Date: 28/02/2018 | Dispute Resolution, Environment & Regulation
The appellants’ usual filing requirements meant that they had to file their tax return by 13 August 2016. However, due to a long-planned holiday being taken by the sole member of staff with the experience to file the return, this was not going to be possible. Instead, the appellants opted to submit the return early, before the staff member went on holiday, with arrangements made for payment of the tax well ahead of the usual 13 August filing date. What the appellants didn’t realise was that by filing the return early, the date for payment of the tax would also be accelerated, meaning that by the time the tax was actually paid, it was technically 19 days overdue.
Section 170 of the Revenue and Tax Powers Act 2014 states that where a taxpayer fails to make payment of tax on the date by which the tax must be paid, the taxpayer is liable for a penalty equal to 1% of the unpaid tax. Revenue Scotland applied this provision, meaning that despite the appellants’ best intentions, they found themselves on the end of a £7,596 landfill tax penalty.
An appeal of the penalty notice was lodged with the Tax Chamber of the First Tier Tribunal for Scotland, seeking to found that by endeavouring (albeit unsuccessfully) to meet their obligations in terms of submitting the return and paying the tax:-
(a) the appellants had a ‘reasonable excuse’ for their failure to pay the tax on time; and/or
(b) the appellants’ failure to pay the tax on time was a result of ‘special circumstances’.
If either of these bases could be established, the Tribunal was entitled to (a) withdraw the penalty in the case of a ‘reasonable excuse; or (b) reduce the penalty in the case of ‘special circumstances’.
In dealing with the ‘reasonable excuse’ argument, the Tribunal acknowledged that clearly the appellant and their employee had made an honest and genuine mistake in their misunderstanding of the filing/payment requirements. However, it was not prepared to accept that this confusion was a ‘reasonable excuse’; as ever, the adage that ignorance of the law is not a defence was upheld.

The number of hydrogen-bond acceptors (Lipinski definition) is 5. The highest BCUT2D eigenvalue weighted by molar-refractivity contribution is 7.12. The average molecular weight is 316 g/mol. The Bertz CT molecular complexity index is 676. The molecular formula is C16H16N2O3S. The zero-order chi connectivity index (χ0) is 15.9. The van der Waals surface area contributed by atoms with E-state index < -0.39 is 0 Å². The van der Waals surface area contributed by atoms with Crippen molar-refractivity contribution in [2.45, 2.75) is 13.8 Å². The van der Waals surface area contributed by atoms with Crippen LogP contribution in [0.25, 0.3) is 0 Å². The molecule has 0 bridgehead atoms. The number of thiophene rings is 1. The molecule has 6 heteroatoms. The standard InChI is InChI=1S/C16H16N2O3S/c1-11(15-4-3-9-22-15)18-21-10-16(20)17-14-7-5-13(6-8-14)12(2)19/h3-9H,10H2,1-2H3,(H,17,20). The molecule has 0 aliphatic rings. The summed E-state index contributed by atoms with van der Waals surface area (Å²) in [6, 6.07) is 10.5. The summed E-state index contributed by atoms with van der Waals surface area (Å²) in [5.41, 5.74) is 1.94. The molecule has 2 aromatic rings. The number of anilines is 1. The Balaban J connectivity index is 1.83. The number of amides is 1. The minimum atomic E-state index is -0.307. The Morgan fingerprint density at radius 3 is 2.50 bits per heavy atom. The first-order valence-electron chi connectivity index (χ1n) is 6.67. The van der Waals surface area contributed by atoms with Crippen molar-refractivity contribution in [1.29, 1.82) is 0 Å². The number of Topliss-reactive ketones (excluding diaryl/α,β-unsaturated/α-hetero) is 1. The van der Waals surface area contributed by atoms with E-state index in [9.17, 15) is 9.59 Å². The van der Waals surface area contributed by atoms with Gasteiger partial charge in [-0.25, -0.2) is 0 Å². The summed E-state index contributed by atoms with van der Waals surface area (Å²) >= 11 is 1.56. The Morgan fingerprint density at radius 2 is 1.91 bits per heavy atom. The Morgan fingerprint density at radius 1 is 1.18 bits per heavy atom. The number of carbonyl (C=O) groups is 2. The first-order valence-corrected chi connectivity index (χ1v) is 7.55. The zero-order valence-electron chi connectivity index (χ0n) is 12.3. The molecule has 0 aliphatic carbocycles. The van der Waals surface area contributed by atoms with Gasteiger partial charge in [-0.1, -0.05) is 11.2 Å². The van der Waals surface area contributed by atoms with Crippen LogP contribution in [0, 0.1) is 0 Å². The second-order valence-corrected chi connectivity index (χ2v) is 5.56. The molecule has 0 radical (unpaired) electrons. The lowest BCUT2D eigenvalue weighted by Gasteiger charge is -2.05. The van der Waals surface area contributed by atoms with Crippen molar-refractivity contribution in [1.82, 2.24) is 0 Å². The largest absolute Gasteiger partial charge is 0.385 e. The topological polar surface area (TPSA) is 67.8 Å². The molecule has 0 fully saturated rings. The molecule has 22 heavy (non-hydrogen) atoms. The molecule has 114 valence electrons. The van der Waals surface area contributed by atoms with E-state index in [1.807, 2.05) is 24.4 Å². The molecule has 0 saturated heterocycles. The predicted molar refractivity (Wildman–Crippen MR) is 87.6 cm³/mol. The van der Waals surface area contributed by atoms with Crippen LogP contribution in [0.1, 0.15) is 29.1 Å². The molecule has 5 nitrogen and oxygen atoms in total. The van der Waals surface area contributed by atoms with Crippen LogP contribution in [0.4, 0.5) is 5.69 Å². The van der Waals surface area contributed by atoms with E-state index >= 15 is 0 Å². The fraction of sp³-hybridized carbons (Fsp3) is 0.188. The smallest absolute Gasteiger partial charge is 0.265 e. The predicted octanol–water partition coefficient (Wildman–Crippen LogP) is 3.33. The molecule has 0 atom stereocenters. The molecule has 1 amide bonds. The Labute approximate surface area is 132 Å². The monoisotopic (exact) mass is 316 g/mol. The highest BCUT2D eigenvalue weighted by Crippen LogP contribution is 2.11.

Turning then to the question of ‘special circumstances’, the Tribunal described such circumstances as those which ‘encompass a situation in which it would be significantly unfair to the taxpayer to bear the whole penalty’. The Tribunal examined the policy objectives underlining the defence, noting that the purpose of such penalties was to encourage compliance with the tax regime. Further, they accepted that the policy of bringing forward the date for payment of the tax to the filing date made sense from an administrative point of view. Despite these considerations, the Tribunal noted that in this case, it seemed particularly harsh to levy the full 1% penalty in an instance where payment of the tax had been made before the original payment date, thereby enriching the public purse earlier than anticipated. Taking into account well-established precedent on the European legal principle of proportionality, the Tribunal was not convinced that in these individual circumstances, the level of penalty was proportionate to the appellants’ failure to pay the tax timeously. As a result, the Tribunal ruled that the penalty be reduced to £100.
While the circumstances surrounding the appeal are unique, what this case demonstrates is that appeals of financial penalties may be possible where it can be shown (a) that there was an honest attempt by the taxpayer to comply with their obligations (‘special circumstances’); and (b) the level of penalty imposed by the tax authority can be demonstrated to have been disproportionate.
While these are technical legal tests to be employed, the question to ask when evaluating whether those tests might apply is much simpler: ‘given that I have done everything I can to comply with the rules, does this penalty seem harsh?’ If the answer is yes, an appeal is certainly worth considering.
If you would like any further information please contact a member of our Environment & Regulation team.
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